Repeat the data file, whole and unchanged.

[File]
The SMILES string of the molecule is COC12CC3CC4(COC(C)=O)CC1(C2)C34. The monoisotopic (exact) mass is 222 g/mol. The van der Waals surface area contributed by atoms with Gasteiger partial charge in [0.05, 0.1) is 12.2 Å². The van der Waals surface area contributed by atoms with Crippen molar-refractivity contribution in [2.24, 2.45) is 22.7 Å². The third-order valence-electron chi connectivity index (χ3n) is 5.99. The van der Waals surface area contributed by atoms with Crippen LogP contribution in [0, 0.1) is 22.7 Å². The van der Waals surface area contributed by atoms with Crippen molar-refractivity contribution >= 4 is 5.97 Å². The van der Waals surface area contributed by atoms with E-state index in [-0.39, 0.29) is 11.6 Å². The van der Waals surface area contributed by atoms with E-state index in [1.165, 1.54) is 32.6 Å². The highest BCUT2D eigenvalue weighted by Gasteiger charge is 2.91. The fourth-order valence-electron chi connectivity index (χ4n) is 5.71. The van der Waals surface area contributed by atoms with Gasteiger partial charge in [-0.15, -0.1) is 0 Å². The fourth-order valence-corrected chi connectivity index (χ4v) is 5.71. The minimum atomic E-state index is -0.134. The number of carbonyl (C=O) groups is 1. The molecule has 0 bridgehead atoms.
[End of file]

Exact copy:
The SMILES string of the molecule is COC12CC3CC4(COC(C)=O)CC1(C2)C34. The monoisotopic (exact) mass is 222 g/mol. The van der Waals surface area contributed by atoms with Gasteiger partial charge in [0.05, 0.1) is 12.2 Å². The van der Waals surface area contributed by atoms with Crippen molar-refractivity contribution in [2.24, 2.45) is 22.7 Å². The third-order valence-electron chi connectivity index (χ3n) is 5.99. The van der Waals surface area contributed by atoms with Crippen LogP contribution in [0, 0.1) is 22.7 Å². The van der Waals surface area contributed by atoms with Crippen molar-refractivity contribution >= 4 is 5.97 Å². The van der Waals surface area contributed by atoms with E-state index in [-0.39, 0.29) is 11.6 Å². The van der Waals surface area contributed by atoms with E-state index in [1.165, 1.54) is 32.6 Å². The highest BCUT2D eigenvalue weighted by Gasteiger charge is 2.91. The fourth-order valence-electron chi connectivity index (χ4n) is 5.71. The van der Waals surface area contributed by atoms with Gasteiger partial charge in [-0.15, -0.1) is 0 Å². The fourth-order valence-corrected chi connectivity index (χ4v) is 5.71. The minimum atomic E-state index is -0.134. The number of carbonyl (C=O) groups is 1. The molecule has 0 bridgehead atoms.